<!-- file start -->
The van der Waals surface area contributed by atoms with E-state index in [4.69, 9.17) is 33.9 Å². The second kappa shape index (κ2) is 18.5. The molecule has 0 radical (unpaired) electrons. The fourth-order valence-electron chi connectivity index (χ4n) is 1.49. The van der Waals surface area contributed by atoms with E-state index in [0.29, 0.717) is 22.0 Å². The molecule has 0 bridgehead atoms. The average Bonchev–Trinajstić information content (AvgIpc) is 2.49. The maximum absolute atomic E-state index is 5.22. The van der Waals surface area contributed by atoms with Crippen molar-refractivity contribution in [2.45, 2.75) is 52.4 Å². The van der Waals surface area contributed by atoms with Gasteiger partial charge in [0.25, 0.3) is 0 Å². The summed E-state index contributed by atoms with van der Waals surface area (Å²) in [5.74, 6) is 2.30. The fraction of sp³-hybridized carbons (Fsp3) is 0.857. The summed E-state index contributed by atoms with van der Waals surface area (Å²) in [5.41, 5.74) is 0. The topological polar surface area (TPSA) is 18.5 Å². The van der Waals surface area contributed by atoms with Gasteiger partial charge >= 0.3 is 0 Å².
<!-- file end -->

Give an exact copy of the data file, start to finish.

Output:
The van der Waals surface area contributed by atoms with E-state index in [4.69, 9.17) is 33.9 Å². The second kappa shape index (κ2) is 18.5. The molecule has 0 radical (unpaired) electrons. The fourth-order valence-electron chi connectivity index (χ4n) is 1.49. The van der Waals surface area contributed by atoms with E-state index in [0.29, 0.717) is 22.0 Å². The molecule has 0 bridgehead atoms. The average Bonchev–Trinajstić information content (AvgIpc) is 2.49. The maximum absolute atomic E-state index is 5.22. The van der Waals surface area contributed by atoms with Crippen molar-refractivity contribution in [2.45, 2.75) is 52.4 Å². The van der Waals surface area contributed by atoms with Gasteiger partial charge in [0.25, 0.3) is 0 Å². The summed E-state index contributed by atoms with van der Waals surface area (Å²) in [5.74, 6) is 2.30. The fraction of sp³-hybridized carbons (Fsp3) is 0.857. The summed E-state index contributed by atoms with van der Waals surface area (Å²) in [5.41, 5.74) is 0. The topological polar surface area (TPSA) is 18.5 Å². The van der Waals surface area contributed by atoms with Gasteiger partial charge >= 0.3 is 0 Å².